According to a report from the Washington Post, as the Taliban began taking control of Afghanistan, senior U.S. military leaders met with Taliban political leader Abdul Ghani Baradar in Doha, Qatar, where an offer was made for the United States to have control of Kabul until all U.S. troops had withdrawn; the offer was declined. From the report:
In a hastily arranged in-person meeting, senior U.S. military leaders in Doha – including McKenzie, the commander of U.S. Central Command – spoke with Abdul Ghani Baradar, head of the Taliban’s political wing.
“We have a problem,” Baradar said, according to the U.S. official. “We have two options to deal with it: You [the United States military] take responsibility for securing Kabul or you have to allow us to do it.”
Throughout the day, Biden had remained resolute in his decision to withdraw all American troops from Afghanistan. The collapse of the Afghan government hadn’t changed his mind.
McKenzie, aware of those orders, told Baradar that the U.S. mission was only to evacuate American citizens, Afghan allies and others at risk. The United States, he told Baradar, needed the airport to do that.
On the spot, an understanding was reached, according to two other U.S. officials: The United States could have the airport until Aug. 31. But the Taliban would control the city.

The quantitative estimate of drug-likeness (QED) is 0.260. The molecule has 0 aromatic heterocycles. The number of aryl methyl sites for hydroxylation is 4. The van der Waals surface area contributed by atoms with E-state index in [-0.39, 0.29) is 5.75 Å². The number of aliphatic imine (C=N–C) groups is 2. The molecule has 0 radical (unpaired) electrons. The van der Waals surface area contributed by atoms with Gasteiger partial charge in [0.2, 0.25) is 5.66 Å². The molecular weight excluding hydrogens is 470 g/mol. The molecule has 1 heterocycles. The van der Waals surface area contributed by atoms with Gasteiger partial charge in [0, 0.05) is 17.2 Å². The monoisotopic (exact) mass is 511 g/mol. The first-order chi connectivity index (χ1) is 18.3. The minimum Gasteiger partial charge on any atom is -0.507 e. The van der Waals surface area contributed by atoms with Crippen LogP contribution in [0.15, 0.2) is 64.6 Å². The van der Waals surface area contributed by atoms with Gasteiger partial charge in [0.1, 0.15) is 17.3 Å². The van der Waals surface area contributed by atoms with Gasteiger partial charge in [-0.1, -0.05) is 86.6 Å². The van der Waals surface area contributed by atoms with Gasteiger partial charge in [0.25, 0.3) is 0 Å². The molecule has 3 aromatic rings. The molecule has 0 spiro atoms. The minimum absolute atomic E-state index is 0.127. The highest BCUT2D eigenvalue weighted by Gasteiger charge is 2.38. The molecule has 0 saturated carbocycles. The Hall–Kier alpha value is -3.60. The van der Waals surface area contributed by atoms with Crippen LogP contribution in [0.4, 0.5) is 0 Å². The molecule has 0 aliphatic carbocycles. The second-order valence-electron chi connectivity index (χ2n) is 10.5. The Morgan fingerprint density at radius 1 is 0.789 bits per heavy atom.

As the days unfolded, the security in Kabul became increasingly hostile, culminating in the terrorist attack last week that killed 13 American service members and 160 Afghans. According to a report from Politico last week, the Biden administration entrusted the Taliban so intensely with securing the city that they were allegedly given a list of names of American citizens, green card holders, and Afghan allies in the region.
When pressed about this list, Biden did not deny its existence:
There have been occasions where our military has contacted their military counterparts in the Taliban and said, for example, “This bus is coming through with X number of people on it made up of the following group of people. We want you to let that bus or that group through.”
So yes there have been occasions like that, and to the best of my knowledge, in those cases, when the bulk of that has occurred, they have been let through. But I can’t tell you with any servitude that there has actually been a list of names. There may have been, but I know of no circumstance. That doesn’t mean it didn’t exist.
Republicans on Twitter ceased on the Washington Post’s report and put the Biden administration on blast for not taking the Taliban’s initial offer: